Finally, for services contracted abroad for recreation and artistic activities (such as recitals, sports activities, among other entertainment expenses), a new official exchange rate will be created that is also affected by the PAIS tax (30 percent), resulting in an estimated dollar value of 204 pesos.
All new rates will adjust proportionally depending on the value of the official exchange rate.
In total, the changes affect some 200,000 people, according to statistics on spending in August recorded by the AFIP tax agency, equivalent to seven percent of all spending in foreign currency.
According to reports, it would not include current subscription fees for Netflix, Spotify and similar platforms, although it will have an impact on new customers.
For purchases in dollars with credit and debit cards of up to US$300 per month, there will be no change to current levies. Considering the official exchange rate, that means the PAIS tax (30 percent) and the levy on personal assets (45 percent), resulting in an estimated value of 275 pesos per greenback at present.
Criticism and support
Reacting to the changes, opposition leader and City MayordHoracio Rodríguez Larreta slammed the “improvisations” of the Fernández administration.
"It is impossible for anyone to invest in the long term in Argentina if you don't know if you have the ‘dolár Coldplay’ or the ‘dolár Qatar,’" he charged. "We need a plan and an end to these improvisations one after the other."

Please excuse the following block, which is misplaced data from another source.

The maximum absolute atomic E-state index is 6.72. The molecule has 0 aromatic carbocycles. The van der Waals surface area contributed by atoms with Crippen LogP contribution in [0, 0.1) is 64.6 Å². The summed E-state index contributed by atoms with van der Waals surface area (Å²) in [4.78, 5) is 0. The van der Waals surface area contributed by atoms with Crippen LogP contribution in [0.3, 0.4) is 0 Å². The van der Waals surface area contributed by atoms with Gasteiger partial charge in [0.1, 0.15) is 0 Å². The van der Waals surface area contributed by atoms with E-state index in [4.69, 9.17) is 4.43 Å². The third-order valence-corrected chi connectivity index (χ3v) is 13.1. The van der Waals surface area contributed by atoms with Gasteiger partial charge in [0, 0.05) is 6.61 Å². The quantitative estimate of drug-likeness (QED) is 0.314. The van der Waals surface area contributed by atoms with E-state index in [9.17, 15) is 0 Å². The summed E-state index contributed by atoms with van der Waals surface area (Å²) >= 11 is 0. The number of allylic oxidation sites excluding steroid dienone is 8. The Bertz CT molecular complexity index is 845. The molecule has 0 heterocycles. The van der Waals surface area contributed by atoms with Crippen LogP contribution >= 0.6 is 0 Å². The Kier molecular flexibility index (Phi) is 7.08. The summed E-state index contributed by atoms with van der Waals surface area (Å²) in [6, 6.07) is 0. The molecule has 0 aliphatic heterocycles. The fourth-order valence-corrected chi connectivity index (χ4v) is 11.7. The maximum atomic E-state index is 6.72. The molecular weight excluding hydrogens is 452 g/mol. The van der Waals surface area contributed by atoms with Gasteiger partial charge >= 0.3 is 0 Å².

Coalición Cívica leader Elisa Carrió also slammed the move, declaring that “not even the Venezuela of Chavismo had so many exchange rates."
Marcelo Figoli, the president of Fénix Entertainment Group which brings international musicians to Argentina for performances, said the new measure is “a solution giving us predictability and clearer rules.”
Detailing the scheme, he said: “A dollar is going to be bought which is going to be the official one, plus 30 percent.”
"The whole entertainment and culture industry had restricted access to the currency some time ago. There were a lot of events where the promoters could not pay the artists, who came thanks to the trust they had in us,” Figoli told the appropriately named Pan y Circo show on Radio Rivadavia.
"Everything that is entertainment generates a significant amount of work paid in pesos, not in dollars. There are hundreds of thousands of people working in the sector," he added, defending the measure.
However, Carlos Rottemberg, the president of the Asociación Argentina de Empresarios Teatrales y Musicales, countered in an interview that the problem was specific only to the music sector.
"I am a theatre businessman, not a music businessman, and we charge and pay in pesos; the problem here is with the music sector,” he told the Metro 95.1 radio station.
"If no foreign artists come, we create a 'second pandemic' in the sector because all these activities move many direct jobs," explained Rottemberg, stressing that he would be forced to use the ‘dolár Tarjeta’ or ‘dolár Qatar’ rates.